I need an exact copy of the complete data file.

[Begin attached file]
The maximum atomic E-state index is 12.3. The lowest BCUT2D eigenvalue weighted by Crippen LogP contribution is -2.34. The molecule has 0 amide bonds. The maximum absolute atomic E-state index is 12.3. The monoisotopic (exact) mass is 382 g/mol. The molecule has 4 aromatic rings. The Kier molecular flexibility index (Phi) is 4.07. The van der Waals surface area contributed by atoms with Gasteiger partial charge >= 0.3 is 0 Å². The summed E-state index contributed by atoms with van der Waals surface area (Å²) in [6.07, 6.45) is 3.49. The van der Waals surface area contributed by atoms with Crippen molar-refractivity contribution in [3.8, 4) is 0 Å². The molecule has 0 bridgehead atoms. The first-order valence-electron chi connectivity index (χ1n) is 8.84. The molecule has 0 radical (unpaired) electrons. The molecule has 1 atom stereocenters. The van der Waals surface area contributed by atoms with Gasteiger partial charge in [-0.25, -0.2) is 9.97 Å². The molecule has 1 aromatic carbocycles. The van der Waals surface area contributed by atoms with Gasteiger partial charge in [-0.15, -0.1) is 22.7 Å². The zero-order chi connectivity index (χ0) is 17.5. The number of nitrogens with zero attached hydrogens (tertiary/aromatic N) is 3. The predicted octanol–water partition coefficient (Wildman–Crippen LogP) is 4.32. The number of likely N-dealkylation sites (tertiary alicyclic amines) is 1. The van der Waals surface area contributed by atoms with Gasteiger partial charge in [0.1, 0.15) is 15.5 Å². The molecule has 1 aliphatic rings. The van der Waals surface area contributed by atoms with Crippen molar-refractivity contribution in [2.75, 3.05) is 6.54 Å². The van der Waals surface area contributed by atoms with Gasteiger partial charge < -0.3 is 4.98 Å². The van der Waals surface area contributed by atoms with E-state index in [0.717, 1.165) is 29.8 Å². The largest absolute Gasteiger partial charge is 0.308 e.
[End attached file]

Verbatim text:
The maximum atomic E-state index is 12.3. The lowest BCUT2D eigenvalue weighted by Crippen LogP contribution is -2.34. The molecule has 0 amide bonds. The maximum absolute atomic E-state index is 12.3. The monoisotopic (exact) mass is 382 g/mol. The molecule has 4 aromatic rings. The Kier molecular flexibility index (Phi) is 4.07. The van der Waals surface area contributed by atoms with Gasteiger partial charge >= 0.3 is 0 Å². The summed E-state index contributed by atoms with van der Waals surface area (Å²) in [6.07, 6.45) is 3.49. The van der Waals surface area contributed by atoms with Crippen molar-refractivity contribution in [3.8, 4) is 0 Å². The molecule has 0 bridgehead atoms. The first-order valence-electron chi connectivity index (χ1n) is 8.84. The molecule has 0 radical (unpaired) electrons. The molecule has 1 atom stereocenters. The van der Waals surface area contributed by atoms with Gasteiger partial charge in [-0.25, -0.2) is 9.97 Å². The molecule has 1 aromatic carbocycles. The van der Waals surface area contributed by atoms with Gasteiger partial charge in [-0.15, -0.1) is 22.7 Å². The zero-order chi connectivity index (χ0) is 17.5. The number of nitrogens with zero attached hydrogens (tertiary/aromatic N) is 3. The predicted octanol–water partition coefficient (Wildman–Crippen LogP) is 4.32. The number of likely N-dealkylation sites (tertiary alicyclic amines) is 1. The van der Waals surface area contributed by atoms with Gasteiger partial charge in [0.1, 0.15) is 15.5 Å². The molecule has 1 aliphatic rings. The van der Waals surface area contributed by atoms with Crippen molar-refractivity contribution in [2.75, 3.05) is 6.54 Å². The van der Waals surface area contributed by atoms with Gasteiger partial charge < -0.3 is 4.98 Å². The van der Waals surface area contributed by atoms with E-state index in [0.717, 1.165) is 29.8 Å². The largest absolute Gasteiger partial charge is 0.308 e.